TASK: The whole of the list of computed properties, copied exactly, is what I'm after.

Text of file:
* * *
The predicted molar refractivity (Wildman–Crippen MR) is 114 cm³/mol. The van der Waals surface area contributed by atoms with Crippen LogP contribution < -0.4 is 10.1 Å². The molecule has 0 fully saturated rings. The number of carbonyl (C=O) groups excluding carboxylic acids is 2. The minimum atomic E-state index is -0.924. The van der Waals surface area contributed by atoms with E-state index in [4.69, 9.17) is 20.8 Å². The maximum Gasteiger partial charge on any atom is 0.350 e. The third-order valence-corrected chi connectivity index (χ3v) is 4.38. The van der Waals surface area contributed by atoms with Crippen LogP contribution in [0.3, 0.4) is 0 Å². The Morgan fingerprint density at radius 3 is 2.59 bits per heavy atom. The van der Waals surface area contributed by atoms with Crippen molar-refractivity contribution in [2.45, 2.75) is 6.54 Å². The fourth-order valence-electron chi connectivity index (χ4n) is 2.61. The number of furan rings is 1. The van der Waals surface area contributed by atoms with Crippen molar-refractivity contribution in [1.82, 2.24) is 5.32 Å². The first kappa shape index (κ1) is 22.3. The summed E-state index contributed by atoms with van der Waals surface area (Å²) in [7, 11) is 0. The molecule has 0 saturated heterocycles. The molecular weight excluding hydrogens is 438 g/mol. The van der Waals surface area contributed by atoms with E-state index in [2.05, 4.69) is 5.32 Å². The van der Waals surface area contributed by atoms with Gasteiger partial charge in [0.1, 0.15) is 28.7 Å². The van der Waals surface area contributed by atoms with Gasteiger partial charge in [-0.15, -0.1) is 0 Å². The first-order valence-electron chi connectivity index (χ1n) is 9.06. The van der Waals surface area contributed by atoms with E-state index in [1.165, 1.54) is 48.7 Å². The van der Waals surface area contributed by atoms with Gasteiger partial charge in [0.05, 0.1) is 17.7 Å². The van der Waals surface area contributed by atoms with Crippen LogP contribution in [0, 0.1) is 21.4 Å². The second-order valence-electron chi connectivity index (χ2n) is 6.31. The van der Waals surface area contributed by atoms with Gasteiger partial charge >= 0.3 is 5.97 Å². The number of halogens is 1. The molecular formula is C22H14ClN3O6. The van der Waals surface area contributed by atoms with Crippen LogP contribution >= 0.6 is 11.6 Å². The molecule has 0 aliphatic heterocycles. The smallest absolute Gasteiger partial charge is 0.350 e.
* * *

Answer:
The predicted molar refractivity (Wildman–Crippen MR) is 114 cm³/mol. The van der Waals surface area contributed by atoms with Crippen LogP contribution < -0.4 is 10.1 Å². The molecule has 0 fully saturated rings. The number of carbonyl (C=O) groups excluding carboxylic acids is 2. The minimum atomic E-state index is -0.924. The van der Waals surface area contributed by atoms with E-state index in [4.69, 9.17) is 20.8 Å². The maximum Gasteiger partial charge on any atom is 0.350 e. The third-order valence-corrected chi connectivity index (χ3v) is 4.38. The van der Waals surface area contributed by atoms with Crippen LogP contribution in [0.3, 0.4) is 0 Å². The Morgan fingerprint density at radius 3 is 2.59 bits per heavy atom. The van der Waals surface area contributed by atoms with Crippen molar-refractivity contribution in [2.45, 2.75) is 6.54 Å². The fourth-order valence-electron chi connectivity index (χ4n) is 2.61. The number of furan rings is 1. The van der Waals surface area contributed by atoms with Crippen molar-refractivity contribution in [1.82, 2.24) is 5.32 Å². The first kappa shape index (κ1) is 22.3. The summed E-state index contributed by atoms with van der Waals surface area (Å²) in [7, 11) is 0. The molecule has 0 saturated heterocycles. The molecular weight excluding hydrogens is 438 g/mol. The van der Waals surface area contributed by atoms with E-state index in [2.05, 4.69) is 5.32 Å². The van der Waals surface area contributed by atoms with Gasteiger partial charge in [0.1, 0.15) is 28.7 Å². The van der Waals surface area contributed by atoms with Gasteiger partial charge in [-0.15, -0.1) is 0 Å². The first-order valence-electron chi connectivity index (χ1n) is 9.06. The van der Waals surface area contributed by atoms with E-state index in [1.165, 1.54) is 48.7 Å². The van der Waals surface area contributed by atoms with Gasteiger partial charge in [0.05, 0.1) is 17.7 Å². The van der Waals surface area contributed by atoms with Crippen LogP contribution in [0, 0.1) is 21.4 Å². The second-order valence-electron chi connectivity index (χ2n) is 6.31. The van der Waals surface area contributed by atoms with Gasteiger partial charge >= 0.3 is 5.97 Å². The number of halogens is 1. The molecular formula is C22H14ClN3O6. The van der Waals surface area contributed by atoms with Crippen LogP contribution >= 0.6 is 11.6 Å². The molecule has 0 aliphatic heterocycles. The smallest absolute Gasteiger partial charge is 0.350 e.